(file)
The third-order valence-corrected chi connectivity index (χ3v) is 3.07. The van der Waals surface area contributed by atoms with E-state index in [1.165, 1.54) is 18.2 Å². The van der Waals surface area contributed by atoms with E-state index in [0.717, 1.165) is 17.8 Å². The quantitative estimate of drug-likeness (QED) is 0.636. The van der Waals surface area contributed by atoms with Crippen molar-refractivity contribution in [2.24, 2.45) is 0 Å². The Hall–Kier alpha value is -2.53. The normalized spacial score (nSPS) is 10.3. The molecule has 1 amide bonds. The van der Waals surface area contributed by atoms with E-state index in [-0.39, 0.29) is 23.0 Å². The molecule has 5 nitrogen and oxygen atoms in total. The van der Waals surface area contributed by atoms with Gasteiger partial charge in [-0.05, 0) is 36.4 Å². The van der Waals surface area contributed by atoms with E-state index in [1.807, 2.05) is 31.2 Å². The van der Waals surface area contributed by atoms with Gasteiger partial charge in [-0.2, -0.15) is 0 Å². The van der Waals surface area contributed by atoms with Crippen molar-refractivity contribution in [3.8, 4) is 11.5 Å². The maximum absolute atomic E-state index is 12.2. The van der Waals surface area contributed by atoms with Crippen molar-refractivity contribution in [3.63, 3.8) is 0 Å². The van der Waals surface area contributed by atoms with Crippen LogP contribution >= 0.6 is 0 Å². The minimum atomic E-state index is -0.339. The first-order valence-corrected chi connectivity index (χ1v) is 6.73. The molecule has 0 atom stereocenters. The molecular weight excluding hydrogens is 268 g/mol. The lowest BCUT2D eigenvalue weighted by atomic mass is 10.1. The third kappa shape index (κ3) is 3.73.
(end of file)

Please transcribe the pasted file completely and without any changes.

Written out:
The third-order valence-corrected chi connectivity index (χ3v) is 3.07. The van der Waals surface area contributed by atoms with E-state index in [1.165, 1.54) is 18.2 Å². The van der Waals surface area contributed by atoms with E-state index in [0.717, 1.165) is 17.8 Å². The quantitative estimate of drug-likeness (QED) is 0.636. The van der Waals surface area contributed by atoms with Crippen molar-refractivity contribution in [2.24, 2.45) is 0 Å². The Hall–Kier alpha value is -2.53. The normalized spacial score (nSPS) is 10.3. The molecule has 1 amide bonds. The van der Waals surface area contributed by atoms with E-state index in [-0.39, 0.29) is 23.0 Å². The molecule has 5 nitrogen and oxygen atoms in total. The van der Waals surface area contributed by atoms with Gasteiger partial charge in [-0.05, 0) is 36.4 Å². The van der Waals surface area contributed by atoms with E-state index in [1.807, 2.05) is 31.2 Å². The van der Waals surface area contributed by atoms with Gasteiger partial charge in [-0.2, -0.15) is 0 Å². The van der Waals surface area contributed by atoms with Crippen molar-refractivity contribution in [3.8, 4) is 11.5 Å². The maximum absolute atomic E-state index is 12.2. The van der Waals surface area contributed by atoms with Crippen molar-refractivity contribution in [3.63, 3.8) is 0 Å². The van der Waals surface area contributed by atoms with Crippen LogP contribution >= 0.6 is 0 Å². The minimum atomic E-state index is -0.339. The first-order valence-corrected chi connectivity index (χ1v) is 6.73. The molecule has 0 atom stereocenters. The molecular weight excluding hydrogens is 268 g/mol. The lowest BCUT2D eigenvalue weighted by atomic mass is 10.1. The third kappa shape index (κ3) is 3.73.